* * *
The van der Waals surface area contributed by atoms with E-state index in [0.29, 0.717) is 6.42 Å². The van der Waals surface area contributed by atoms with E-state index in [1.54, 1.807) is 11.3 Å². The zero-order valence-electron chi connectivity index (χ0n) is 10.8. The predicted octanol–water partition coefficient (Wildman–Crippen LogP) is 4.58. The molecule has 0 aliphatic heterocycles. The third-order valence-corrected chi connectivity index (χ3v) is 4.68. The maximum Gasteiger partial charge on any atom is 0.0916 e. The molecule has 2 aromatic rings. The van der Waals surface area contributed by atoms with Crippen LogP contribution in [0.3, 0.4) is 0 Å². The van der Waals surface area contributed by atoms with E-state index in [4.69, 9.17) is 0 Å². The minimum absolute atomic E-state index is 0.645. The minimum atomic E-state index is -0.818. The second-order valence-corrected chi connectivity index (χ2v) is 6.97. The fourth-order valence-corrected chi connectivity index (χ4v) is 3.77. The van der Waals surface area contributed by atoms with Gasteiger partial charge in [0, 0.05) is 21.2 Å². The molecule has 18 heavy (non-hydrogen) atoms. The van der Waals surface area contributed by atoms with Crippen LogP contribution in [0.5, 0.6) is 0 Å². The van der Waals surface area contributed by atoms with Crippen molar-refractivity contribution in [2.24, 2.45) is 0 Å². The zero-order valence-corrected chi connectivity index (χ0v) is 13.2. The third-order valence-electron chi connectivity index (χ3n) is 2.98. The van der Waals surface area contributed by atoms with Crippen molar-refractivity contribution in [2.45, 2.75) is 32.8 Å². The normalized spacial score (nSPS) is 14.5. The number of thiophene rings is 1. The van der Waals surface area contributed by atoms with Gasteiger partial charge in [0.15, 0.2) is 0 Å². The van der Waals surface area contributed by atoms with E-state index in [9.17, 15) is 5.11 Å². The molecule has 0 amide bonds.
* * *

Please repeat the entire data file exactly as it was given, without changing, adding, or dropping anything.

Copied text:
The van der Waals surface area contributed by atoms with E-state index in [0.29, 0.717) is 6.42 Å². The van der Waals surface area contributed by atoms with E-state index in [1.54, 1.807) is 11.3 Å². The zero-order valence-electron chi connectivity index (χ0n) is 10.8. The predicted octanol–water partition coefficient (Wildman–Crippen LogP) is 4.58. The molecule has 0 aliphatic heterocycles. The third-order valence-corrected chi connectivity index (χ3v) is 4.68. The maximum Gasteiger partial charge on any atom is 0.0916 e. The molecule has 2 aromatic rings. The van der Waals surface area contributed by atoms with Crippen LogP contribution in [0.3, 0.4) is 0 Å². The van der Waals surface area contributed by atoms with E-state index in [4.69, 9.17) is 0 Å². The minimum absolute atomic E-state index is 0.645. The minimum atomic E-state index is -0.818. The second-order valence-corrected chi connectivity index (χ2v) is 6.97. The fourth-order valence-corrected chi connectivity index (χ4v) is 3.77. The van der Waals surface area contributed by atoms with Gasteiger partial charge in [0, 0.05) is 21.2 Å². The molecule has 18 heavy (non-hydrogen) atoms. The van der Waals surface area contributed by atoms with Crippen LogP contribution in [0.5, 0.6) is 0 Å². The van der Waals surface area contributed by atoms with Crippen molar-refractivity contribution in [2.24, 2.45) is 0 Å². The zero-order valence-corrected chi connectivity index (χ0v) is 13.2. The third-order valence-electron chi connectivity index (χ3n) is 2.98. The van der Waals surface area contributed by atoms with Crippen molar-refractivity contribution in [2.45, 2.75) is 32.8 Å². The normalized spacial score (nSPS) is 14.5. The number of thiophene rings is 1. The van der Waals surface area contributed by atoms with Gasteiger partial charge in [0.15, 0.2) is 0 Å². The van der Waals surface area contributed by atoms with E-state index in [9.17, 15) is 5.11 Å². The molecule has 0 amide bonds.